Problem: Vehicle pulls to one side during braking

Cause: There are many causes of brake pull. here is a list of possible causes:

  • Friction problem
  • Rotor friction surface problem
  • Caliper problem
  • Restricted brake hose
  • Hydraulic restriction higher than brake hose
  • Rear brake imbalance
  • Loose front end part
  • Alignment
  • Tires

Solution: Determining the actual cause of the pull condition relies on approaching the problem in a methodical fashion. When faced with a brake pull condition follow these steps:

1. Confirm pull condition (see Figure 56.1). Drive vehicle on typically crowned roads. Note vehicle handling during both braking and non-braking. If pull is duplicated proceed to next step.

how to bleed brakes Figure 56.1

2.  Before suspecting brakes check tire size, condition and air pressure. If not within acceptable levels side to side swap tires accordingly and road test vehicle. If pull is still present go to next step.

3.  Perform an inspection of the steering and suspension components. Pay close attention to those that will allow a toe or caster change during braking. If any component shows excessive wear that could contribute to the pull repair is suggested before continuing. If front end parts are tight go to next step.

4.  Line lock rear brakes with approved line lock. Test drive vehicle to check if pull is effected. If pull is gone, cause is in rear brakes. If pull is still present go to next step.

5.  Perform brake inspection. Pay close attention to the operation of the calipers. Check caliper housing’s ability to move freely. Check piston condition by pulling back dust boot. If significant difference exists from side to side service calipers and road test vehicle. If pull is still present go to next step.

6.  If front pads have friction material left on them swap brake pads from side to side and test drive vehicle. If pull is gone or switches directions friction is source of your problem. If no change in pull swap brake pads back to original position and go to next step.

7.  With brake pads back to their original position, swap rotors and test drive vehicle. If pull is gone or switches sides rotor’s friction surface is the cause. If no change in pull go to next step.

8.  If pressure gauges or clamping plate gauges are available perform aside to side pressure check. Pressure readings should be within 50psi at pressure above 500psi. If pressure readings are not within 50psi of one another go to next step or if pressure gauges are not available proceed to next step.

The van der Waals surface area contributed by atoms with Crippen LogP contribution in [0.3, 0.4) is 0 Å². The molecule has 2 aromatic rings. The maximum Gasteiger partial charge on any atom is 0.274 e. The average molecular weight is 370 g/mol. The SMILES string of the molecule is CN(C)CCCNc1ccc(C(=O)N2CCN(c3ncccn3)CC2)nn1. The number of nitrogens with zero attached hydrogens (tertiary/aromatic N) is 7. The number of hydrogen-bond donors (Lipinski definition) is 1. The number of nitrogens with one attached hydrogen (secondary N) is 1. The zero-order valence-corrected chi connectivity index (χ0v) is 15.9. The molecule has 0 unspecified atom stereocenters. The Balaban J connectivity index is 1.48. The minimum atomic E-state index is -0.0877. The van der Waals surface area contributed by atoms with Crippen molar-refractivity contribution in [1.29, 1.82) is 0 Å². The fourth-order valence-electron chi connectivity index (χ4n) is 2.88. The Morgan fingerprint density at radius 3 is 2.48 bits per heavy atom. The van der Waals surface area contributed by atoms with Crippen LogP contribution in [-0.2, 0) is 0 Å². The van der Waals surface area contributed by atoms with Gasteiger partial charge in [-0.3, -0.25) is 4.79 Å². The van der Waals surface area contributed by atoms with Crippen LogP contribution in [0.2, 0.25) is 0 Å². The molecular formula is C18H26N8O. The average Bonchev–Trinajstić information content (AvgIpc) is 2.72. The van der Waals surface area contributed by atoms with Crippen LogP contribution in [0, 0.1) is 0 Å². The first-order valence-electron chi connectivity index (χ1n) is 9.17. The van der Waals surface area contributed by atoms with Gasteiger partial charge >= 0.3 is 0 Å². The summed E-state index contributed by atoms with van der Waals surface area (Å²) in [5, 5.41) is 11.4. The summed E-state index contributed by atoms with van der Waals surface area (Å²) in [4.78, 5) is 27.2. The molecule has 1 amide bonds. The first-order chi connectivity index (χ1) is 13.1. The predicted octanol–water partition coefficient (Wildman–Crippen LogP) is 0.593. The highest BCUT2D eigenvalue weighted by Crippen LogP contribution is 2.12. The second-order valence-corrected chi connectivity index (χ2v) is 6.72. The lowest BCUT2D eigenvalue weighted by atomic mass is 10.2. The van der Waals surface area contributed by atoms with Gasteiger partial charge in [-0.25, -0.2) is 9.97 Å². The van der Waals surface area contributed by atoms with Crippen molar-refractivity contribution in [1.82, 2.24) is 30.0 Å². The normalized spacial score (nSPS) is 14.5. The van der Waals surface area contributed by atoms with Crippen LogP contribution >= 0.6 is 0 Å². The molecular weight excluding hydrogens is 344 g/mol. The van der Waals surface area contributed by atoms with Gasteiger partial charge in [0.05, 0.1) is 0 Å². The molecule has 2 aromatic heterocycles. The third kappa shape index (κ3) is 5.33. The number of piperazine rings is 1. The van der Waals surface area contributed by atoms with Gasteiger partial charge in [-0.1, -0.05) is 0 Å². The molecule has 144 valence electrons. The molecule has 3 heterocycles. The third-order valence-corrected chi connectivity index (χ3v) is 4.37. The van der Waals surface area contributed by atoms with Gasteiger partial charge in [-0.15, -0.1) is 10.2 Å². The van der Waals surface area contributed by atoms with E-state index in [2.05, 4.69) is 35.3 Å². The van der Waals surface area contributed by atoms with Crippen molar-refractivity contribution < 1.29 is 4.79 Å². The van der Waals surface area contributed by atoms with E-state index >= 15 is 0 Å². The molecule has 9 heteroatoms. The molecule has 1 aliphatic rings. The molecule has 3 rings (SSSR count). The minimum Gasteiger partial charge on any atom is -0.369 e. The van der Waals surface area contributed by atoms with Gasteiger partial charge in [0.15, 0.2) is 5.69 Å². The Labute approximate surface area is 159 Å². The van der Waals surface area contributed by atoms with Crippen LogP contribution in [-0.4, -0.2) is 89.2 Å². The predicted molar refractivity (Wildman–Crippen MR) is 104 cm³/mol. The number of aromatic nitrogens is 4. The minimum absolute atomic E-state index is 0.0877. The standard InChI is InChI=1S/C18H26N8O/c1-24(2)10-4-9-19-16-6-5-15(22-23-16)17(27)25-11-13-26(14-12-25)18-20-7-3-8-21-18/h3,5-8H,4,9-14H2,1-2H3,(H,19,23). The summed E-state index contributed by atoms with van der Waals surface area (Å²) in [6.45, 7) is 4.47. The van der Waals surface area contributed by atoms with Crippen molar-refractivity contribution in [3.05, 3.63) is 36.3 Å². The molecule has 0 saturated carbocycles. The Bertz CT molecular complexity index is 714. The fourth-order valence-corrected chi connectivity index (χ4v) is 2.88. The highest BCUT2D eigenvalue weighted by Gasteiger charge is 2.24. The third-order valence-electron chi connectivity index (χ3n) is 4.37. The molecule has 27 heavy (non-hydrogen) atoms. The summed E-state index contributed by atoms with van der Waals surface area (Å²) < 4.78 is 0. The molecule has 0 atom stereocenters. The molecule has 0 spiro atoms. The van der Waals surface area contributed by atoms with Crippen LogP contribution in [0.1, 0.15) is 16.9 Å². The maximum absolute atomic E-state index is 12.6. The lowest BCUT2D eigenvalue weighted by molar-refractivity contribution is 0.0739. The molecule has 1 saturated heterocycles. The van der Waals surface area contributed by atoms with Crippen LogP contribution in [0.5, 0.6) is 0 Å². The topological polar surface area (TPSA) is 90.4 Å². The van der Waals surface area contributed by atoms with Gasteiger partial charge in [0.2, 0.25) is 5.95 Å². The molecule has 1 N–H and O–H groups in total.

9.  Determine possible points of restriction. One front to rear split hydraulic systems this will include the brake hose, ABS modulator (if equipped) and combination valve (rare but possible) and steel brake line to side opposite the direction of the pull. If diagonal split hydraulic system the list will include brake hose, ABS modulator (if equipped), steel brake line to side opposite the direction of the pull and master cylinder.

10.  The most common point of restriction are the brake hoses. The hose on the side opposite the direction of pull is the most likely cause. If the hose has a mounting bracket clamped around it, check the bracket for signs of corrosion. If corrosion is present pry the bracket apart, squeeze the hose in the direction opposite the crush pattern and then test drive the vehicle. If the pull is eliminated or substantially reduced the brake hose is the cause. If no external signs of restriction are visible the decision has to be made to replace the hose(s) or perform additional diagnostic steps. Those steps could include switching hoses from side to side or trying to blow through both hoses to check if there is a difference. Usually the time necessary to do either test would be better spent trying a new set of hoses. If the hoses are shown not to be the cause of the pull by diagnosis or replacement the system should be checked for an upstream restriction. Go to next step.

11.  Brake pull still present after performing steps 1 to 10 – This should not happen very often. If steps 1 to 10 have been followed correctly and the vehicle is still exhibiting a brake pull then identify hydraulic components between master cylinder and front brakes. These will usually include the ABS modulator and/or the combination valve. On vehicles equipped with combination valves the outlet lines of the valve could be switched using the necessary line adapters to determine if valve is source of restriction. If pull is still present after step 11 it is advisable to recheck previous steps.

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